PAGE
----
By Tim Bowler
BBC World Service business reporter
Boeing expects its commercial unit to recover in 2005 and 2006
For 40 years, the US aircraft maker Boeing was the world's dominant civilian aircraft manufacturer.
Every airline, it seemed, had the company's aircraft in its fleet.
However, Boeing's dominance in the aircraft business has slipped. Its great European rival, Airbus, now sells more airliners and is challenging in markets where Boeing previously held sway.
Both are now engaged in a struggle for commercial advantage in the world's fastest growing aviation market - China.
In January, Boeing announced a deal worth up to $7.2bn (£3.8bn; 5.6bn euros) to supply 60 of its new 7E7, now 787, Dreamliner jets to Chinese carriers, including Xiamen, China Southern and China Eastern.
Boeing and Airbus have very different visions of how we will fly in the future.
Airbus' huge double-decker Airbus A380, which was officially unveiled at a ceremony in Toulouse last month, will be limited to flying to and from the world's major airports.
Boeing, on the other hand, sees flexibility as the key to success in the aviation market. It is banking on its smaller, slimmer 787 plane.
Twin engined but with a long range, it will be able to fly direct to far more of the world's airports.
That means passengers will not need to make a connecting flight first to travel long distance.
"We believe that people want to fly on a comfortable, middle-sized airplane when they have to go long distances," says Thomas Pickering, Boeing's senior vice president of international relations.
Boeing could produce an updated version of its larger 747 jumbo jet if there is demand, Mr Pickering says.
But he adds: "That market is limited. To create the market for the number of A380s that Airbus will have to sell, you'll have to be drawing people from all over the hinterlands of these hubs."
The Airbus A380 will be able to carry up to 555 passengers
Whichever vision of the air travel market turns out to be true, both sides are going to need to continue investing heavily.
Crucially, this is an area which Boeing has fallen behind in recent years.
Richard Aboulafia, aerospace analyst with the Teal Group, says the firm now has to invest in its new 787 airliner.
"The 787 could be the basis for a major Boeing counter attack," says Mr Aboulafia. "The problem is Boeing has taken such a long product development holiday that it really takes more than just one aircraft to reverse the Airbus tide."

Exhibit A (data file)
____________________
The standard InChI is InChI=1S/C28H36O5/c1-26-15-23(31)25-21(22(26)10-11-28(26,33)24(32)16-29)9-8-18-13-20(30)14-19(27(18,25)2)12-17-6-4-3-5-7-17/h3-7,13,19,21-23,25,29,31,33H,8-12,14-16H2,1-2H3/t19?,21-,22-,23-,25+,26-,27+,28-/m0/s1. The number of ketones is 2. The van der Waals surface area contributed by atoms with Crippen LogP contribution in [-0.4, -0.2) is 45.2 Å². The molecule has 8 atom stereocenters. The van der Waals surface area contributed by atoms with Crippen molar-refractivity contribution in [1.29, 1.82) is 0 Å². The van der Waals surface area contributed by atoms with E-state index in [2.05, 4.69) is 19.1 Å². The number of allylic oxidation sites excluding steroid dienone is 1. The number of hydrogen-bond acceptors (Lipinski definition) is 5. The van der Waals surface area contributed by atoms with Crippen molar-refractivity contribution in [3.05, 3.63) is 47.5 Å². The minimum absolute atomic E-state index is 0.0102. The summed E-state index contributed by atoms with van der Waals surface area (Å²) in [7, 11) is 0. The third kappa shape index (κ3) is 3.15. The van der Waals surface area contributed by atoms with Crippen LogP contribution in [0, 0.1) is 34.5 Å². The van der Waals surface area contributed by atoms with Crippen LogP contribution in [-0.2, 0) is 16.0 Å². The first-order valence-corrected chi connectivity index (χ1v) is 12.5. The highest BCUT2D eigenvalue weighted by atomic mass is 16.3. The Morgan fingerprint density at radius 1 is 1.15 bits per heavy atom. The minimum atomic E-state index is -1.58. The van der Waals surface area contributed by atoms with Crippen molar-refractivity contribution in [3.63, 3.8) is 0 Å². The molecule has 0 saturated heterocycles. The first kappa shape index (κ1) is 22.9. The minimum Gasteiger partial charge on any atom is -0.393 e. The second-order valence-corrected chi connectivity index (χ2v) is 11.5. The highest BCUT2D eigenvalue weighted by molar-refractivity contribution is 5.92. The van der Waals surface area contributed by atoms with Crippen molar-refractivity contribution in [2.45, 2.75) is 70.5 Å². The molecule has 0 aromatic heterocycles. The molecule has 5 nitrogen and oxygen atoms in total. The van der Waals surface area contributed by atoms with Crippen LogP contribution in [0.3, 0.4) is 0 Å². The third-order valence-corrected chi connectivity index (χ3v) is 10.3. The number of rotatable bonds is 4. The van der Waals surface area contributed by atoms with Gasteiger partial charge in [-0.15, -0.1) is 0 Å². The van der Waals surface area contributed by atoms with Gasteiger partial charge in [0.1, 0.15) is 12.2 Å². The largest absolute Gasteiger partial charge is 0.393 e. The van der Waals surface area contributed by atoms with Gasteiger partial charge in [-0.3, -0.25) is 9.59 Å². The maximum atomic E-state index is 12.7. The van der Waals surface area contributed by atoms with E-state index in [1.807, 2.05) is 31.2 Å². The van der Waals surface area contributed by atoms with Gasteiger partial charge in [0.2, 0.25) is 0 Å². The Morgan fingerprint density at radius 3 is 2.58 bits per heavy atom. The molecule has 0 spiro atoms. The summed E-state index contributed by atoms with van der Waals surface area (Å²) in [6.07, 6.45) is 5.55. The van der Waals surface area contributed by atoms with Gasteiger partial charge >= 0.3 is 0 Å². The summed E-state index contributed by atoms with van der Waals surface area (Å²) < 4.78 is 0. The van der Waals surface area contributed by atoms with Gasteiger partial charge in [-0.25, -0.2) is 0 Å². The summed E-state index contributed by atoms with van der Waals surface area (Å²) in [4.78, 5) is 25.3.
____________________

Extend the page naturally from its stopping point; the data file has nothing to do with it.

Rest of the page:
The military is also a huge part of Boeing's business, accounting for more than half of its earnings. Yet here too Boeing has had problems.
In November, the Pentagon scrapped a $23bn deal for a tanker version of Boeing's 767 airplane for the US Air Force, which would have kept the civil side of the 767 production line going.
This followed a corruption scandal involving former air force official Darleen Druyun - now in jail. She admitted giving Boeing special treatment on the contract, and was then hired by the company.
"The 767 tanker deal was a real lost opportunity," says Mr Aboulafia. "It would have saved the 767 production line, which is now looking - frankly - doomed, and it would have proven once and for all that the concept of a commercial and military aerospace company is a superb idea in terms of synergy."
Last week, Boeing announced an 84% drop in its earnings in the last three months of 2004, due to the cost of stopping production of its smallest airliner, the 717, and the cancellation of the air force 767 tanker contract.
The company's profits hit $186m after charges, down from $1.13bn in 2003.
Looking to the future, though, Boeing is currently a successful company. However, it cannot afford to take its eye of the ball.
It is not yet clear whether Boeing will be able to win back the title of the world's number one airline manufacturer.
In part, that all depends on how well we like travelling on its rival Airbus's giant double-decker plane.